Monero mining botnet is making a fortune
- February 2, 2018
- Ryan Miller
- 0 Comment
Proofpoint has been tracking a botnet that mines a cryptocurrency called Monero. What makes Monero attractive for attackers is that it’s a private digital currency that is advertised as secure, private, and untraceable. Bitcoin has been dropping in value while Ethereum and Monero have gained value, and Bitcoin doesn’t have complete anonymity making it less usable for the commission of a crime. Today, I’m covering a Monero mining botnet called Smominru.
Mining cryptocurrency is a resource-intensive task that also requires time, so cyber-criminals have turned to loading scripts into your browser to mine Monero while you’re on a particular website. Proofpoint began tracking a Monero miner called Smominru, hence the name of the botnet, that was spread using the EternalBlue exploit since the last couple weeks of May in 2017.
The amount of money this botnet has made for its creators is in the millions. Hash power is the number of calculations performed a second to solve a block to be rewarded with a fraction of a cryptocurrency coin. Since the end of May of 2017, the botnet has mined roughly 8,900 Monero coins valued between $2,800,000 to $3,600,000 based on the fluctuating price of Monero.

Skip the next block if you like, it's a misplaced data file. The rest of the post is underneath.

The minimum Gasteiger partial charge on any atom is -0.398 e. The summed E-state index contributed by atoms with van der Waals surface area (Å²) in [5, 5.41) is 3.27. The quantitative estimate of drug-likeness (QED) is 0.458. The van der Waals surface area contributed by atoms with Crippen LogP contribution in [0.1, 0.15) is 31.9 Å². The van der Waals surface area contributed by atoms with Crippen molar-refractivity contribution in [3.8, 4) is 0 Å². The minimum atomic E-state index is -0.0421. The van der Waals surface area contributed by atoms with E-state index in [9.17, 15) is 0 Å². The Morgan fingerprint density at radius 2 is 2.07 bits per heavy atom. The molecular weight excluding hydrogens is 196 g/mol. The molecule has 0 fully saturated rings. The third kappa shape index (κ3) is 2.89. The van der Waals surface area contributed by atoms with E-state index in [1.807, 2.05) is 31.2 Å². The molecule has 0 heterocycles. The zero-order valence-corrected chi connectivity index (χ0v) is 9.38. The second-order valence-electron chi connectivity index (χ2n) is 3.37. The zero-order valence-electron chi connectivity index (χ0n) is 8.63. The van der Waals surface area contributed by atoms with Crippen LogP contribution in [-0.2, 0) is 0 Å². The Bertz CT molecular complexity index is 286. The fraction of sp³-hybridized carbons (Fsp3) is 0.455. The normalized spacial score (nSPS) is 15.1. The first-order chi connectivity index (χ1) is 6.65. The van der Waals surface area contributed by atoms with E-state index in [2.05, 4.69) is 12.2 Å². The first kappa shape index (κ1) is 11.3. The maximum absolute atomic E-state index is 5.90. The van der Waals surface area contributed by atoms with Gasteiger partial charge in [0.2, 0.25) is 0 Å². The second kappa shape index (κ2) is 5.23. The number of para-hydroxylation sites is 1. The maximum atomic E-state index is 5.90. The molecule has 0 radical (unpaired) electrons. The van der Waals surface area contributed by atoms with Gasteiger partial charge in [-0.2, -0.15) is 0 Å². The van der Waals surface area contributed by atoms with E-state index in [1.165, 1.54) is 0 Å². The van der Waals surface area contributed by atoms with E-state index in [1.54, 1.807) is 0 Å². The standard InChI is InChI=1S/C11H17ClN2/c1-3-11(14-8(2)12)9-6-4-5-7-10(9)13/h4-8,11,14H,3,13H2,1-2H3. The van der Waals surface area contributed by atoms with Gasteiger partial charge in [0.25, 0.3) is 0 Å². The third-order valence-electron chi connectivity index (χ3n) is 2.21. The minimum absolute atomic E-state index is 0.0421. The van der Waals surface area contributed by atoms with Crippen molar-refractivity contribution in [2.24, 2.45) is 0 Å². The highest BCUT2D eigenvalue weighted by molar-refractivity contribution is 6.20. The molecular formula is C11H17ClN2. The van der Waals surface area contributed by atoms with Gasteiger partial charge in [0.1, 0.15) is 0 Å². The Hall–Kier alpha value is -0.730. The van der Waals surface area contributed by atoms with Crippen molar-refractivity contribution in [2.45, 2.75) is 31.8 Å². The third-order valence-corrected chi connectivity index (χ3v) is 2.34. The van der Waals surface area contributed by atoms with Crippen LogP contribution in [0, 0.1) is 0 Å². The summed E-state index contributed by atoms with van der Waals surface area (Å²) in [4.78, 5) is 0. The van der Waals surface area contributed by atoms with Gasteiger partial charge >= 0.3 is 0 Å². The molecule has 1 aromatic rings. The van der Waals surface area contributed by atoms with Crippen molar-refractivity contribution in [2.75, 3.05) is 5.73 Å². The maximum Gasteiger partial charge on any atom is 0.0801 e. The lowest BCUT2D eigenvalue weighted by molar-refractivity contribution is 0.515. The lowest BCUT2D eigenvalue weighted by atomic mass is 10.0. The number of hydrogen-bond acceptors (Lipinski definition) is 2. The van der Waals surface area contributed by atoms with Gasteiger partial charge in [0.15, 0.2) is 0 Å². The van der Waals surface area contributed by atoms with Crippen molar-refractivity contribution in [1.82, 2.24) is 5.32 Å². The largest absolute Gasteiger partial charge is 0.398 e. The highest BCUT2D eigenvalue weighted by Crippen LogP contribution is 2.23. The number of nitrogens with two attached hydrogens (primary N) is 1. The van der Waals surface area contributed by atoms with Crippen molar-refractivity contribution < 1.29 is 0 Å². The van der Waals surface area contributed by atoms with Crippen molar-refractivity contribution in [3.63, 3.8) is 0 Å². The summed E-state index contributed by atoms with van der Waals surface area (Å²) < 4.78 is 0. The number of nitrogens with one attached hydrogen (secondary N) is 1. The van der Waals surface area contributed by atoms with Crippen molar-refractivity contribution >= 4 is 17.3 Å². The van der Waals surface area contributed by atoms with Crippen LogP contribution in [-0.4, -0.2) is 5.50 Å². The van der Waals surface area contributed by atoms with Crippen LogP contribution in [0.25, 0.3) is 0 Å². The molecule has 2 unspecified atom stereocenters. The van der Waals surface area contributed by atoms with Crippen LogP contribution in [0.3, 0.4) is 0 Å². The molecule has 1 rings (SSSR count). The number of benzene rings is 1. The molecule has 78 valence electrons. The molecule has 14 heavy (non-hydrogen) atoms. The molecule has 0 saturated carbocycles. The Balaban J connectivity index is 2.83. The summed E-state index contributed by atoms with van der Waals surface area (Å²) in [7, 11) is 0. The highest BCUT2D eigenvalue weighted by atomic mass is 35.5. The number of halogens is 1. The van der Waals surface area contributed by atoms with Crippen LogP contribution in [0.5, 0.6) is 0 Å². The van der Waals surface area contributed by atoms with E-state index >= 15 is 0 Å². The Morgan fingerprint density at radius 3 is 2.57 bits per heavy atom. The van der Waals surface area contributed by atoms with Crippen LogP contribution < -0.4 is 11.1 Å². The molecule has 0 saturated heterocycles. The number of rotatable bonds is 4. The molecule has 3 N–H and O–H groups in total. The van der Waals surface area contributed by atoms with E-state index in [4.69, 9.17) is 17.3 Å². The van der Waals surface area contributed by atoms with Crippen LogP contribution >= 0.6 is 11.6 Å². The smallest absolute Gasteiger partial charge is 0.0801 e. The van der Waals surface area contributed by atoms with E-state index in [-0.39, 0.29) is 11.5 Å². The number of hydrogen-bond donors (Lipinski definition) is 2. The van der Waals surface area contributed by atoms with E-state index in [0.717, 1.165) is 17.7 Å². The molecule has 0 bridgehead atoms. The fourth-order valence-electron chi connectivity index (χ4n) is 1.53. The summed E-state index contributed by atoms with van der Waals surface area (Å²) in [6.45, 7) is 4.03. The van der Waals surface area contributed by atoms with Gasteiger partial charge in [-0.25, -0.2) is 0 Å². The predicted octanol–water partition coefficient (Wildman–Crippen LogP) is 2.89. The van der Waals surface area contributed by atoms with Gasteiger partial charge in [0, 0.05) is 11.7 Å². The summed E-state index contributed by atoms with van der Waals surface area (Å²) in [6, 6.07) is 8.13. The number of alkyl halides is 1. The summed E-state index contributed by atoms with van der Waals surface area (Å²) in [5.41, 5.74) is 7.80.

Proofpoint observed 25 machines that were attempting to spread the botnet by launching attacks using EternalBlue, an NSA exploit that created a lot of buzz May through July of 2017, to expand the size of the botnet. All of the attacking hosts are located inside the autonomous system number AS63199 which belongs to Capital Online Data Service Co Ltd. According to a Bloomberg company profile, Capital Online Data Service is located in Beijing China.
Other attacks have seen the use of SQL Server and EsteemAudit (a Windows remote desktop exploit from 2003) which fits the MO that other EternalBlue attackers are using. The command and control servers for Smominru are hosted on SharkTech’s infrastructure which offers distributed denial of service protection, virtual private servers, and other products and services.
With help from abuse[.]ch and the ShadowServer Foundation Proofpoint was able to set up a sinkhole to determine the location of the infected machines. Proofpoint discovered more than 526,000 infected Windows computers with the majority believed to be servers.